$$\begin{aligned} \Vert u\Vert _{H^{s+2}(\varOmega )}&\le C\left[ k^{2}\Vert u\Vert _{H^{s}(\varOmega )}+\Vert g\Vert _{H^{s+1/2}(\partial \varOmega )}+k\Vert u\Vert _{H^{s+1/2}(\partial \varOmega )}\right] \\&\le C\left[ k^{2}\Vert u\Vert _{H^{s}(\varOmega )}+\Vert g\Vert _{H^{s+1/2} (\partial \varOmega )}+k\Vert u\Vert _{H^{s+1}(\varOmega )}\right] , \end{aligned}$$

where we used a trace inequality. Using the induction hypothesis then leads to an estimate that involves norms of \(g\) other than \(\Vert g\Vert _{H^{s+3/2} (\partial \varOmega )}\) and \(\Vert g\Vert _{L^{2}(\partial \varOmega )}\). These can be removed by an interpolation inequality (see, e.g., [18, Thm. 1.4.3.3 ]) and an appropriate use of the Young inequality. \(\square \)

The analog of [37, Lemma 4.7] is the following (we use the operator \(H_{\partial \varOmega }^{N}\) defined in [37, (4.1c)]):

Lemma 6.2

Let \(\varOmega \) be a bounded Lipschitz domain with a smooth boundary. Fix \(q\in (0,1)\) and \(s\in \mathbb{N }_{0}\). Then, the operator \(H_{\partial \varOmega }^{N}\) can be selected such that the operator \(S_{k} ^{\varDelta }\circ H_{\partial \varOmega }^{H}\) satisfies for some \(C>0\) independent of \(k\)

$$\begin{aligned} k^{s+2}\Vert S_{k}^{\varDelta } (H_{\partial \varOmega }^{N}g)\Vert _{L^{2}(\varOmega )}+k^{2}\Vert S_{k}^{\varDelta }(H_{\partial \varOmega }^{N}g)\Vert _{H^{s}(\varOmega )}&\le q\Vert g\Vert _{H^{s+1/2}(\partial \varOmega )}, \end{aligned}$$
(6.3)
$$\begin{aligned} \Vert S_{k}^{\varDelta }(H_{\partial \varOmega }^{N}g) \Vert _{H^{s+2}(\varOmega )}&\le C\Vert g\Vert _{H^{s+1/2}(\partial \varOmega )}. \end{aligned}$$
(6.4)

Proof

Estimates (6.3) and (6.4) are shown in [37, Lemma 4.7] for the special case \(s=0\). For \(s\ge 1\), these estimates are derived as in [37, Lemma 4.7] by combining Lemma 6.1 with [37, Lemma 4.2]. We illustrate the procedure for the second term of the left-hand side of (6.3) for the case \(s\ge 2\): Lemma 6.1 yields

$$\begin{aligned} \Vert S_{k}^{\varDelta }(H_{\partial \varOmega }^{N})\Vert _{H^{s}(\varOmega )}&\le C\left[ \Vert H_{\partial \varOmega }^{N}g \Vert _{H^{s-3/2}(\partial \varOmega )}+k^{s-3/2}\Vert H_{\partial \varOmega }^{N}g\Vert _{L^{2}(\varOmega )}\right] \\&\le C\left[ (q/k)^{2}\Vert g\Vert _{H^{s+1/2}(\partial \varOmega )} +k^{s-3/2}(q/k)^{s+1/2}\Vert g\Vert _{H^{s+1/2}(\partial \varOmega )}\right] , \end{aligned}$$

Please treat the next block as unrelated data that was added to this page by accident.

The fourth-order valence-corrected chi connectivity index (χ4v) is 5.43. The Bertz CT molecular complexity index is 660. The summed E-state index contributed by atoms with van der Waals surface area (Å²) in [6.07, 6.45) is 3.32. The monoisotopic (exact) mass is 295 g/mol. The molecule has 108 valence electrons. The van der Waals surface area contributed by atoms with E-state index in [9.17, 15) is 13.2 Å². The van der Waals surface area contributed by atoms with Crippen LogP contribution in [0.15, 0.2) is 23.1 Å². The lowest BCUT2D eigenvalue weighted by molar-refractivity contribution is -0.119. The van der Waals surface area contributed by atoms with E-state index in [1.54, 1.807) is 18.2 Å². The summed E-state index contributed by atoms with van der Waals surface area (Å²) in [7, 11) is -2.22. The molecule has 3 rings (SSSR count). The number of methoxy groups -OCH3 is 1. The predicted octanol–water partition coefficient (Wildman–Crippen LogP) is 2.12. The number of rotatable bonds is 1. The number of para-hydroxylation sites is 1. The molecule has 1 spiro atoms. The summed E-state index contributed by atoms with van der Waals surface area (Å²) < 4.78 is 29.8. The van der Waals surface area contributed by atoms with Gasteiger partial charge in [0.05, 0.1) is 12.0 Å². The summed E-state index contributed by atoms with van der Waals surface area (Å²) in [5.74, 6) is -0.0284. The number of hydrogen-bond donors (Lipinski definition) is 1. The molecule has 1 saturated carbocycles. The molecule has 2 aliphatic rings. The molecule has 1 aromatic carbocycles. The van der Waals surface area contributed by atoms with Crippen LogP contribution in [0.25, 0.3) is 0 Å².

where we used [37, Lemma 4.2]. Rearranging terms yields the result. \(\square \)

We also need properties of the Newton potential \(N_{k}\), which generalize [37, Lemma 4.5]:

Lemma 6.3

Let \(\varOmega \) be a bounded Lipschitz domain. Fix \(s\in \mathbb{N }_{0}\) and \(q\in (0,1)\). Then the operator \(H_{\varOmega }\) of [37, (4.1b)] can be selected such that for \(0\le s^{\prime }\le s+2\)

$$\begin{aligned} \Vert N_{k}(H_{\varOmega }f)\Vert _{H^{s^{\prime }}(\varOmega )}\le C(q/k)^{s+2-s^{\prime }}\Vert f\Vert _{H^{s}(\varOmega )}. \end{aligned}$$
(6.5)

Proof

Follows from the procedure in [37]; see also [35, Lemma 4.2]. The essential point is that [36, (3.35)] can be generalized (by using the notation therein) to

$$\begin{aligned} \left\| \partial ^{\alpha }v_{\mu ,H^{2}}\right\| _{L^{2}\left( \mathbb R ^{d}\right) }=\left( 2\pi \right) ^{d/2}\left\| P_{\alpha -\beta }\widehat{G_{k}M}\left( 1-\chi _{\lambda k}\right) \widehat{\partial ^{\beta }f}\right\| _{L^{2}\left( \mathbb R ^{d}\right) } \end{aligned}$$

for all \(\alpha \in \mathbb N _{0}^{d}\) and \(\beta \in \mathbb N _{0}^{d}\). By selecting \(\vert \alpha \vert =s^{\prime }\) and \(\vert \beta \vert =s^{\prime }-2\), we see that \(\vert \alpha -\beta \vert =2\) and this case is considered in [36, (3.35)]. By performing the same estimates as in [36, after (3.35)], we derive for \(\vert \alpha -\beta \vert =2\) the estimate